I'm then going to set the following values:

Base Score 80
Water 40

What this means is that sand will by default score 80%, and in the presence of water can get as much as another 40% (depending on water level, etc). For terrain that's underwater the score will max-out at 120%, which will beat the score of grass (which is 100% everywhere). The score for sand will decrease with distance from the water's edge, eventually dropping below 100%, at which point grass will take over.

If I close all the climate editor/manager dialogs and generate a map, I get an attributes map that looks like this:

:tutorials:l3dt:newclimate:02:am_grass_sand1.png :tutorials:l3dt:newclimate:02:hf_grass_sand1.jpg :tutorials:l3dt:newclimate:02:wm_grass_sand1.jpg
The attributes map The heightfield The water map

To work out when the grass→sand transition occurs, I could go into Sapphire (the 3D viewer/editor) and have a look around. However, that requires me to make the texture, and that takes time. Instead, I'm going to do something kind of shifty. Using the image drape feature ('view→image drape') I'm going to overlay the attributes map on the water map, which gives a display something like this:

Water map, with attributes map overlay.

(note I've zoomed-in on the lower-right corner of the map.)

Here I have a 50-50 mix of the attributes map and water map. When I double-click on the interface between grass and sand, which is clearly visible, I get the following info box:


So, what this means is that sand is turning to grass whwn the water table is 10m below the surface, which happened to occur when the land altitude is at 30 metres above seal-level (~100ft). That's pretty high for a sand dune!

Hmmm…time to go back to the climate editor and tweak the settings for the sand land type:

Base Score 75
Water 35

I've decreased both the Base Score and the Water parameters. There's no real reason I've chosen this combination; you could happily decrease one or the other, but I've done both. Anyway, the result with this set of parameters is:

Water map, with attributes map overlay (#2).

And a sand→grass cross-over at a water table depth of 5m, and an altitude of 15m:


Still a tad high, but I'm going to leave it as is. If you want less sand still, you can go on decreasing these values. The point at which you'll get no sand anywhere is when the Base Score + Water for sand equals less than 100%, which you'll recall was the Base Score value for grass.

Just in case you're wondering why this is better than the altitude range method above; remember that this will work for water at any level, not just sea-level. It will work if you've got a lake on the side of a mountain. It will work if you have a dam. However, and this is important, it will only work if you flood the water table.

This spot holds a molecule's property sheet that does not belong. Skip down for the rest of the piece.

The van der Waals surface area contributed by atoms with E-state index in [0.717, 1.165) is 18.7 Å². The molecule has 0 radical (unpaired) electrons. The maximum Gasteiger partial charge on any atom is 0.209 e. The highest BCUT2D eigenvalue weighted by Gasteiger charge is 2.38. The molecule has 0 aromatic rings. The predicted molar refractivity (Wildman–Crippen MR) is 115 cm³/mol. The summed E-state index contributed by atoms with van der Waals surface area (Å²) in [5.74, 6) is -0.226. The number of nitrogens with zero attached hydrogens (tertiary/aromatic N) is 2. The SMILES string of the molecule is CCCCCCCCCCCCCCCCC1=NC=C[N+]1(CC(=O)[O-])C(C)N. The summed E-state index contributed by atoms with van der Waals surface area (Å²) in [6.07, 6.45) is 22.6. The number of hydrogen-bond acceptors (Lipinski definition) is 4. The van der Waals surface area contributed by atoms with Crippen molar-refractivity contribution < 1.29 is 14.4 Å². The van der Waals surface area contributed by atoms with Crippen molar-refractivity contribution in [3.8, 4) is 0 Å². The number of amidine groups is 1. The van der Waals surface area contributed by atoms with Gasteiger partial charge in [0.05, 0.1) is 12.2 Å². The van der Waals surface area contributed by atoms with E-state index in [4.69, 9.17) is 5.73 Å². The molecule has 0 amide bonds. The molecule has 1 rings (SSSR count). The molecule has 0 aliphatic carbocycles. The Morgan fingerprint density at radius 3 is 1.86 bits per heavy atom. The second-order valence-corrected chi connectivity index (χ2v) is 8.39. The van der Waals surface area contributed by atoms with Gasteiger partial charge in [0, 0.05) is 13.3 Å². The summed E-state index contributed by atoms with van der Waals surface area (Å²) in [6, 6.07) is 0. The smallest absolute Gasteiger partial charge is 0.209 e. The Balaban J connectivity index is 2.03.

Whoops. I nearly forgot to set the texture material for sand. Using the same method as for grass, I go to the 'Appearance' tab in the land type editor, and select the 'std_sand' material.

Let's see what the texture looks like:

The texture map

Looks OK to me.


From the two examples above (Grass and Sand), you should be okay to create the rocks land type without me detailing every step. The basic parameters I'll use are:

Base score 80
Gradient 100

The Gradient parameter will give an extra 100% to the score of rocks when the gradient is 1:1 (that's 45 degrees); less for flatter land, and more for steeper land. This is the resulting attributes map:

The attributes map

Remember to set the material for rocks. I recommend 'std_cliffs'.


For snow I am going to use the altitude range trick I decried above for sand. This is perhaps more legitimate here, as above the snow-line you're not going to get unfrozen terrain again. Anyway, the settings I'll use are:

Base score 120
Max Alt. (check box) enabled
Max Alt. (value) 200
Max Alt. ramp 100

Here I'm using a relatively low snow-line (somewhere between 200m and 300m above seal-level) merely because the map I'm using for this tutorial has a pretty low altitude range. Normally you'd want a snow-line in the 1,000's of metres (depending on latitude, climate, etc.)

The attributes map

..and again, the material should be set to 'std_snow' on the appearance tab.


What does it look like in 3D? I'm dying to know. Well, here it is:

Obligatory L3DTVi2 screenshot.

For the above screenshot I rendered a 4x high-res attributes map, an 8x high res light map and an 8x high res texture map.

Further work

The climate we've made here is still very simple. Generally, you would want to add many more land types, such as lush grass, dry grass, etc. You would probably also want to add more variation to the transitions between different land types using the perlin options. These extra complexities will be handled in subsequent chapters.

Next chapter

Back to tutorial index

tutorials/l3dt/newclimate/02.txt · Last modified: 2017/08/31 06:51 (external edit)